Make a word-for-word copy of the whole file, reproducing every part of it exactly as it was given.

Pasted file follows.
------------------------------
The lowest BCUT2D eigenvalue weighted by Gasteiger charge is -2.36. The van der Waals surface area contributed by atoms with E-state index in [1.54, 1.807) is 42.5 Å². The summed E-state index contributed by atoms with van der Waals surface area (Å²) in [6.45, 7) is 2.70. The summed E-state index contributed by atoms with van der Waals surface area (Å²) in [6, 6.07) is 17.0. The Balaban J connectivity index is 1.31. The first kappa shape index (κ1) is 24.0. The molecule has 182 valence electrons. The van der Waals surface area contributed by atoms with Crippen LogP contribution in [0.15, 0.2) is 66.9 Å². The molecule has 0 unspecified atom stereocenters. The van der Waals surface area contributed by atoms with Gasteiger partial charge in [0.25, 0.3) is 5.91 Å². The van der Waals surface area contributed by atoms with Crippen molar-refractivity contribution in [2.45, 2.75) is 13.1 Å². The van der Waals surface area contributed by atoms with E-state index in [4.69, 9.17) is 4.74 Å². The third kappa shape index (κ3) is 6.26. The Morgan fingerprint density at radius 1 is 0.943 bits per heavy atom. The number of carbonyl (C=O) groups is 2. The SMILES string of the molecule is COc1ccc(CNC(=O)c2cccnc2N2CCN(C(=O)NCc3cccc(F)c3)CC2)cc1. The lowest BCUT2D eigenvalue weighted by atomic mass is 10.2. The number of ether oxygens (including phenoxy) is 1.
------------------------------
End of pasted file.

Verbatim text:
The lowest BCUT2D eigenvalue weighted by Gasteiger charge is -2.36. The van der Waals surface area contributed by atoms with E-state index in [1.54, 1.807) is 42.5 Å². The summed E-state index contributed by atoms with van der Waals surface area (Å²) in [6.45, 7) is 2.70. The summed E-state index contributed by atoms with van der Waals surface area (Å²) in [6, 6.07) is 17.0. The Balaban J connectivity index is 1.31. The first kappa shape index (κ1) is 24.0. The molecule has 182 valence electrons. The van der Waals surface area contributed by atoms with Crippen LogP contribution in [0.15, 0.2) is 66.9 Å². The molecule has 0 unspecified atom stereocenters. The van der Waals surface area contributed by atoms with Gasteiger partial charge in [0.25, 0.3) is 5.91 Å². The van der Waals surface area contributed by atoms with Crippen molar-refractivity contribution in [2.45, 2.75) is 13.1 Å². The van der Waals surface area contributed by atoms with E-state index in [4.69, 9.17) is 4.74 Å². The third kappa shape index (κ3) is 6.26. The Morgan fingerprint density at radius 1 is 0.943 bits per heavy atom. The number of carbonyl (C=O) groups is 2. The SMILES string of the molecule is COc1ccc(CNC(=O)c2cccnc2N2CCN(C(=O)NCc3cccc(F)c3)CC2)cc1. The lowest BCUT2D eigenvalue weighted by atomic mass is 10.2. The number of ether oxygens (including phenoxy) is 1.